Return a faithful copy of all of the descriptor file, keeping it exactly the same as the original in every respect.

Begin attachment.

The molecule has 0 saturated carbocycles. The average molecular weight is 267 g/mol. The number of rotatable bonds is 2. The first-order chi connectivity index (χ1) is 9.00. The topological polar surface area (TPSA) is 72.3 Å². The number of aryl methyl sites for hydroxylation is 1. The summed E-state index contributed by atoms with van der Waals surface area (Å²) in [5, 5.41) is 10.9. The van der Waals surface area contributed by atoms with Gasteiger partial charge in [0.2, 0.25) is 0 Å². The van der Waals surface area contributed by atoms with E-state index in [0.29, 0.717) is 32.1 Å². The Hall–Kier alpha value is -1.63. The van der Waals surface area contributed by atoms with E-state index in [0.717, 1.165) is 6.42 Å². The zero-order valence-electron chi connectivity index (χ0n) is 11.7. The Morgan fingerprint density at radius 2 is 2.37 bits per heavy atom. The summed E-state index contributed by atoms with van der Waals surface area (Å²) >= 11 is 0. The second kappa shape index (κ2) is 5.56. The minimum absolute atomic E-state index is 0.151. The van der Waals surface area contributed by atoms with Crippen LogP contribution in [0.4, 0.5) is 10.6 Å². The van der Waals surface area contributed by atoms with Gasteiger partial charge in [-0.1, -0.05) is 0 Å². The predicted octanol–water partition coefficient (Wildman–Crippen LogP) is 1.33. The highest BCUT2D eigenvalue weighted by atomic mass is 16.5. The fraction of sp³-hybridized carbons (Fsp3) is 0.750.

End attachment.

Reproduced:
The molecule has 0 saturated carbocycles. The average molecular weight is 267 g/mol. The number of rotatable bonds is 2. The first-order chi connectivity index (χ1) is 9.00. The topological polar surface area (TPSA) is 72.3 Å². The number of aryl methyl sites for hydroxylation is 1. The summed E-state index contributed by atoms with van der Waals surface area (Å²) in [5, 5.41) is 10.9. The van der Waals surface area contributed by atoms with Gasteiger partial charge in [0.2, 0.25) is 0 Å². The van der Waals surface area contributed by atoms with E-state index in [0.29, 0.717) is 32.1 Å². The Hall–Kier alpha value is -1.63. The van der Waals surface area contributed by atoms with E-state index in [0.717, 1.165) is 6.42 Å². The zero-order valence-electron chi connectivity index (χ0n) is 11.7. The Morgan fingerprint density at radius 2 is 2.37 bits per heavy atom. The summed E-state index contributed by atoms with van der Waals surface area (Å²) >= 11 is 0. The second kappa shape index (κ2) is 5.56. The minimum absolute atomic E-state index is 0.151. The van der Waals surface area contributed by atoms with Crippen LogP contribution in [0.4, 0.5) is 10.6 Å². The van der Waals surface area contributed by atoms with Gasteiger partial charge in [-0.1, -0.05) is 0 Å². The predicted octanol–water partition coefficient (Wildman–Crippen LogP) is 1.33. The highest BCUT2D eigenvalue weighted by atomic mass is 16.5. The fraction of sp³-hybridized carbons (Fsp3) is 0.750.